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Last year the people making my taxes suggested a variable annuity instead of my traditional IRA. This variable annuity was supposed to guarantee 8% return year after year with no exception or market value whatever is higher in every period.

It was too good to be true, and I did not have time to research, so I decided to pass in the offer and go with the known IRA account.

Now I am back thinking of the sure business, and I am wondering what kind of people buys Variable Annuities. Just to see if I fit this profile.

Thanks for your help, and to the "Personal Finance and Money" people, Thanks!

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    This comes up often, we should make the best answer our tag wiki – MrChrister Nov 9 '10 at 5:02
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An annuity makes sense in a few different scenarios:

  • You need life insurance, but are not insurable. Annuities can come with death benefits and even income streams after your death. The insurance is essentially secured by your lump sum payment.
  • You have a lump sum at retirement and have no confidence in your ability to manage your money.
  • You have a lump sum at retirement or for a dependent and have no confidence in your spouse/dependent's ability to manage an income stream or heed informed advice.
  • You have a marginal retirement nest egg and an expectation of an exceptionally long lifespan. (Annuity payments are tied to your death.)
  • You have alot of money and need a tax shelter for future growth.

In general, they are not the best deal around (and are often ripoffs), and will almost certainly be a bad deal if pitched by a tax preparer, insurance salesman, etc.

Keep in mind that any "guarantees" offered are guarantees made by an insurance company. The only backing up of that claim in the event of a company failing is protection from your state's Guaranty Association. (ie. not the Feds)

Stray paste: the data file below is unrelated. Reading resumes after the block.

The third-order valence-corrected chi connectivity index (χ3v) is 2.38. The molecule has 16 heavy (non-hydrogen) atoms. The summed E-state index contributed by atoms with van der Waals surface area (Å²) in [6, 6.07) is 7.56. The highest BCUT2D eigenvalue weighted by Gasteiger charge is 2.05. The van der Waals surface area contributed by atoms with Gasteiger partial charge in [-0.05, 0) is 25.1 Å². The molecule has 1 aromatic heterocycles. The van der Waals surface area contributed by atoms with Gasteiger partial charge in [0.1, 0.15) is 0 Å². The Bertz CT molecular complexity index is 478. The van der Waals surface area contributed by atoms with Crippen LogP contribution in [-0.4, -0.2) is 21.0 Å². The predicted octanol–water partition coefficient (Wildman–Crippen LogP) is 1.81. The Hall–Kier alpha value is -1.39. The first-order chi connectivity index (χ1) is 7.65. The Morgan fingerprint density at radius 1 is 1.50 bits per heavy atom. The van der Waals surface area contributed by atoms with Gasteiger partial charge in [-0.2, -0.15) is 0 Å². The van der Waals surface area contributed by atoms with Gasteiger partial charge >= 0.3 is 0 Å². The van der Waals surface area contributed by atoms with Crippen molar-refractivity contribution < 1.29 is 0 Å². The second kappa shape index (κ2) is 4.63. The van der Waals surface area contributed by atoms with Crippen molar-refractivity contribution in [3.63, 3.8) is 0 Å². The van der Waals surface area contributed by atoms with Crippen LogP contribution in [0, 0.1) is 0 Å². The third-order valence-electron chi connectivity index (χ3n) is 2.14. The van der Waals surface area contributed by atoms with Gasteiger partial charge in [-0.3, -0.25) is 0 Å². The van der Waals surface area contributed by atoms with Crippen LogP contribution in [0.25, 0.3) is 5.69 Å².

• @duffbeer703 - For VAs, is the "life insurance" real, or is it insurance to offset account losses? i.e. the payoff maximum is just the amount of market drop since the last peek? Of course there are moments when this is important, but it seems the average payoff is 20-30% tops, with the rare tail closer to 50%. – JoeTaxpayer Nov 12 '10 at 20:16
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    Explain the tax shelter? This would be for those who will retire in a lower bracket? But a few years' fees wipes that out, no? (Sorry, just found comments time out in 5 minutes) – JoeTaxpayer Nov 12 '10 at 20:24
  • All of the features in an annuity policy are riders, and some of these riders let you defer the annuity payments and withdraw them at a later date -- you don't pay taxes on the unrealized gains in the contract. – duffbeer703 Nov 12 '10 at 21:46
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    @JoeTaxpayer Annuities are really the inverse of permanent life insurance. The payments are generally "payments for life" -- so if you die early, you are effectively negating your gains. That's assuming you stick with it... As with most life insurance products, the business model assumes that many customers will withdraw early. (which they do) – duffbeer703 Nov 12 '10 at 21:54
  • @duffbeer703 - set me straight, the life insurance part of a VA - is it above thew account value, the last account high value, or something else? The last VA prospectus I read implied that what was insured was any loss since the last valuation, nothing more. – JoeTaxpayer Nov 14 '10 at 15:48